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josie's avatar

Is change always a good thing?

Asked by josie (30931points) October 12th, 2010

I noticed that Fluther has changed the format a bit. Some of it is nice, but there is one thing I wonder about.
Before, you could press a button and “add” somebody to your Fluther.
This sounded nice, sort of sociable, like asking them to join you at your table, or asking them over to dinner.
Now, you press a button and begin to “follow” them.
This sounds a little sinister, sort of like stalking. I feel sort of silly or even rude declaring that I intend to “follow” someone.
Perhaps that is my personal issue to resolve, but still…
I wonder why this particular change?
Is change always a good thing?

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40 Answers

janbb's avatar

I also prefer adding someone to my Fluther rather than “following” them. It seems so Facebooky.

john65pennington's avatar

This may be a good example for your question.

For eight months, i was the driver for our new Police Chief. during those eight months, the chief would ask me what changes should be made to our police department, so it would function better. here was one of my suggestions: many police officers now have Masters Degrees and Associate Degrees. some of these officers were filling positions, in which they were over-qualified for. like, an officer with a Masters Degree, working at the Tow In Lot. this officers education should have had him working in a higher police position. the chief agreed and requested everyones personnel file for examination. soon after, the transfers began to really upset our department. after one year, the changes were beginning to prove that some changes are good and necessary. our department is now functioning properly.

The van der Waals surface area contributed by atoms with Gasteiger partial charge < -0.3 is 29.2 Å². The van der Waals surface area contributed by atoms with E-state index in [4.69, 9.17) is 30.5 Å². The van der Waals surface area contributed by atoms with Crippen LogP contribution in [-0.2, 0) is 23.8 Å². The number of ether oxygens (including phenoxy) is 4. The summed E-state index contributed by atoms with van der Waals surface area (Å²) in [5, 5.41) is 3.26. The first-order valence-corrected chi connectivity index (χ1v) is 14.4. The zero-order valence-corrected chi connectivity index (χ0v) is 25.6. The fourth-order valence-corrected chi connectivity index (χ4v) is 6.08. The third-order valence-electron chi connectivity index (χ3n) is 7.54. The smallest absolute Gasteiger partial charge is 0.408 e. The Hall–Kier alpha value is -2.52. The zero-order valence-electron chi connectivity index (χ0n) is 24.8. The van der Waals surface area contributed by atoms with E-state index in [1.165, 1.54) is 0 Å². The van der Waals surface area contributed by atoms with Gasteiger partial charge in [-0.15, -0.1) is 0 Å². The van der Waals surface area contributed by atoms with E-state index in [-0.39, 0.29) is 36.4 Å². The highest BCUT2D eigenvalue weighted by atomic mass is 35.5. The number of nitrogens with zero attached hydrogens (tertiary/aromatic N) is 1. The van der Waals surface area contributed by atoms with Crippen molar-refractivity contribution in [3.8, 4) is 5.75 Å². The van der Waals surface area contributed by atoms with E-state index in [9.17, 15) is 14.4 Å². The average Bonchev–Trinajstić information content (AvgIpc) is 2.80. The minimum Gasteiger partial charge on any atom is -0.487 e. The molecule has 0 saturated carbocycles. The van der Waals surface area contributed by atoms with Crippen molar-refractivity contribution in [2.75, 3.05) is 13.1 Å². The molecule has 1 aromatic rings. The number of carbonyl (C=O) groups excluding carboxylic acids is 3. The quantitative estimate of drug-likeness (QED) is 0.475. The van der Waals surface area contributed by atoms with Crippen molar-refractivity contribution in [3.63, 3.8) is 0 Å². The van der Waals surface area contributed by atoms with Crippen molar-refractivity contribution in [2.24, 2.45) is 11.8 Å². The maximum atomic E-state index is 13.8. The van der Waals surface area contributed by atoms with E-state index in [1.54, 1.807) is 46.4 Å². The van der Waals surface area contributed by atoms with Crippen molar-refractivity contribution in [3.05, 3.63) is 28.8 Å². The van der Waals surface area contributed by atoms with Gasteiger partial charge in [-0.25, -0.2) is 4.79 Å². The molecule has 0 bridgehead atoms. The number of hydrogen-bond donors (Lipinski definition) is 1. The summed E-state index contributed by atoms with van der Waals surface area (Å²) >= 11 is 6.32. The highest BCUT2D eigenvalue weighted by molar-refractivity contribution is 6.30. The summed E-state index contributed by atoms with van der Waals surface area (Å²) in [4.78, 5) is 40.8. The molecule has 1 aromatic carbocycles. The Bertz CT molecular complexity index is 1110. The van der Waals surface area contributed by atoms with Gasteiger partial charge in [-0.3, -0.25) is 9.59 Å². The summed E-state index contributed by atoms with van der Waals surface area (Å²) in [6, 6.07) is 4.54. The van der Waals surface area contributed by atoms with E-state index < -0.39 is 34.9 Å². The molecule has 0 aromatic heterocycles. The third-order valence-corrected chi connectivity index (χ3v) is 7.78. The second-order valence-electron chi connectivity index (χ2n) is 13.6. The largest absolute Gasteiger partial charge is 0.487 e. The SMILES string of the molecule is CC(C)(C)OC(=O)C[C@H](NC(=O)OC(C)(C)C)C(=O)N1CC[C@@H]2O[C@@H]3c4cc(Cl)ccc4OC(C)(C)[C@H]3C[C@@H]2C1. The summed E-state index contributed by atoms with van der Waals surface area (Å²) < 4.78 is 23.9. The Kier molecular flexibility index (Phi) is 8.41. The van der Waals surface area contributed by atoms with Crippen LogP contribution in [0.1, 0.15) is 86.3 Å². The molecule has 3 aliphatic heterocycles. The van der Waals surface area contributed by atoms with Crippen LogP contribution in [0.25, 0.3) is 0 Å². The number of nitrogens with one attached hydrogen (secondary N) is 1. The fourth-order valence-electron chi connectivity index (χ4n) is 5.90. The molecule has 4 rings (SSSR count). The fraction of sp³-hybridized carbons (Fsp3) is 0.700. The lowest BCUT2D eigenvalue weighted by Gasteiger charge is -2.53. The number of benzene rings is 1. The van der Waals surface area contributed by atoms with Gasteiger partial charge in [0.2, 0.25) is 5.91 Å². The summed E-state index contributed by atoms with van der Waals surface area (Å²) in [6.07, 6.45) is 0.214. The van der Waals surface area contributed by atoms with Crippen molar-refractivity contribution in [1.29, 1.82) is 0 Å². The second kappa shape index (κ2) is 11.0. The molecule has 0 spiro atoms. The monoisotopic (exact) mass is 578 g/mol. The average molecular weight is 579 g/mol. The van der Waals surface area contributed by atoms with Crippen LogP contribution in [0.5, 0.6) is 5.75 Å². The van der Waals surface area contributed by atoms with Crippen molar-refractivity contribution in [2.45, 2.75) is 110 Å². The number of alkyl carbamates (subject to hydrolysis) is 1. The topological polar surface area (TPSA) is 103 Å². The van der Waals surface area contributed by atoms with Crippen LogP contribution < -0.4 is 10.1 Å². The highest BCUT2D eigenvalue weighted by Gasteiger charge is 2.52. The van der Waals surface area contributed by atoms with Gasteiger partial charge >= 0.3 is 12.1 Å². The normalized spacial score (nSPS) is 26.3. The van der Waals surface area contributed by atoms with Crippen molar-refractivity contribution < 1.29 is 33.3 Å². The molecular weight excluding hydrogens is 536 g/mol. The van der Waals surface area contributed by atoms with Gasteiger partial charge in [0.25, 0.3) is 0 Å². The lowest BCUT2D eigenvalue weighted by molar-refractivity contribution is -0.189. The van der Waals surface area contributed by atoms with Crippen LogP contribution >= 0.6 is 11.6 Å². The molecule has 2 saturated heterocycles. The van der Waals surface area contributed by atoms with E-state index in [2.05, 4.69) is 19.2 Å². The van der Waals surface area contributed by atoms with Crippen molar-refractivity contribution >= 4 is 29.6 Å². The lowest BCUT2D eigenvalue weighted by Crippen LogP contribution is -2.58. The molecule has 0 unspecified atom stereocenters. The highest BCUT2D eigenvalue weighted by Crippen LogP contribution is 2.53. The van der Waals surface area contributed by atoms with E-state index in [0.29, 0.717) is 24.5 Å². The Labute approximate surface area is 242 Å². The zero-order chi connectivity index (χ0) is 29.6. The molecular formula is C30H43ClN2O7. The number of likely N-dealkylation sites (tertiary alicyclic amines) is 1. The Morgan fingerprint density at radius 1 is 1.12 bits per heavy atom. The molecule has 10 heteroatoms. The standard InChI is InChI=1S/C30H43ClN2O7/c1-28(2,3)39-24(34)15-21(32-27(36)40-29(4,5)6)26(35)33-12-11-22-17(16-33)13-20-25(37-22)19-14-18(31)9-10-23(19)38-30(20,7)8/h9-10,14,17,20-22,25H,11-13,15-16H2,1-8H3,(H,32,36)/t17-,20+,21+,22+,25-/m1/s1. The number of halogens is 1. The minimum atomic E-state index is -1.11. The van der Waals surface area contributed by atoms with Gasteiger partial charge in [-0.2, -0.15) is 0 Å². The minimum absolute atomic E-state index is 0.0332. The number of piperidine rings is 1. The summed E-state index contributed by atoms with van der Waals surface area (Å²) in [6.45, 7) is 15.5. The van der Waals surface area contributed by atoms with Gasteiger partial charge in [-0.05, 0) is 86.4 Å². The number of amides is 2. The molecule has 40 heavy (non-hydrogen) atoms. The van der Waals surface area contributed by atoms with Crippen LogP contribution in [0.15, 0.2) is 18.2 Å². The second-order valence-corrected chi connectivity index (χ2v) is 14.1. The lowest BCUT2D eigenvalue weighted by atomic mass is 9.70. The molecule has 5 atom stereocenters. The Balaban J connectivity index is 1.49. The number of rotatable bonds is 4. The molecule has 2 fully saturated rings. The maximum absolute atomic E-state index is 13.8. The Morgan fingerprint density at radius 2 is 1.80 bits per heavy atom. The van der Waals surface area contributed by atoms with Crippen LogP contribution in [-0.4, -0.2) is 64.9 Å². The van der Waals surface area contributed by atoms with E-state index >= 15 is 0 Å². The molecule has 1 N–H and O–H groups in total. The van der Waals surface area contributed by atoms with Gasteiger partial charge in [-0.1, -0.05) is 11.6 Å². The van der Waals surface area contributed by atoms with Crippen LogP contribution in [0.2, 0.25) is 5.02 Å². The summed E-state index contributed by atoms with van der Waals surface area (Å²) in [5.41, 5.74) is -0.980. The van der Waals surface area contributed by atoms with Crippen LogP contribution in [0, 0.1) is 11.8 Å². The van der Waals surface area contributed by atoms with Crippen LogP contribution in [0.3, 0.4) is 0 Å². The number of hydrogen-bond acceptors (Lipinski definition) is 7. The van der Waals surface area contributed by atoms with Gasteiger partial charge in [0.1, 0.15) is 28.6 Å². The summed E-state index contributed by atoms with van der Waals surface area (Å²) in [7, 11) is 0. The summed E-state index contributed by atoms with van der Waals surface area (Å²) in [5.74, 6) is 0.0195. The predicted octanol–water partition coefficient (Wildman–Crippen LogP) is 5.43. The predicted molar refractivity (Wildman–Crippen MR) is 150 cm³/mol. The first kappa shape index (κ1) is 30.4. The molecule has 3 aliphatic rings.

JilltheTooth's avatar

To address the question directly, I would say, in this case, yes, for you. It got you thinking enough to formulate the question and think about why you don’t like this change. Thinking is always a good thing, right? As to the actual change in format, I agree with you. I preferred the “invite someone to your house for coffee” feeling.

BoBo1946's avatar

Doesn’t bother me one way or the other. In the scheme of things, not a big deal.

thekoukoureport's avatar

The only constant in life is change, if you don’t adapt to change it runs you over.

marinelife's avatar

It seems so Twitter. Why should we conform to other social networking verbiage?

Ivan's avatar

The actual functionality of the feature hasn’t changed at all. They just changed the vocabulary to make it less confusing to new members.

Austinlad's avatar

Good question, @Josie, and I agree. I liked Add better than I do Follow. Took me a while to figure out the change. And even though I know the functionality is the same, but it doesn’t feel the same.

erichw1504's avatar

I don’t mind too much. As long as the function is there and it’s not called “Stalking”.

Trillian's avatar

Kind of sad when you consider the reasoning for the change to begin with. Apparently, there were people who were “confused” at the term “fluther” so we dumbed down for them rather than just let them figure it out on their own or just ask. Why would anybody do that on a site like this?

free_fallin's avatar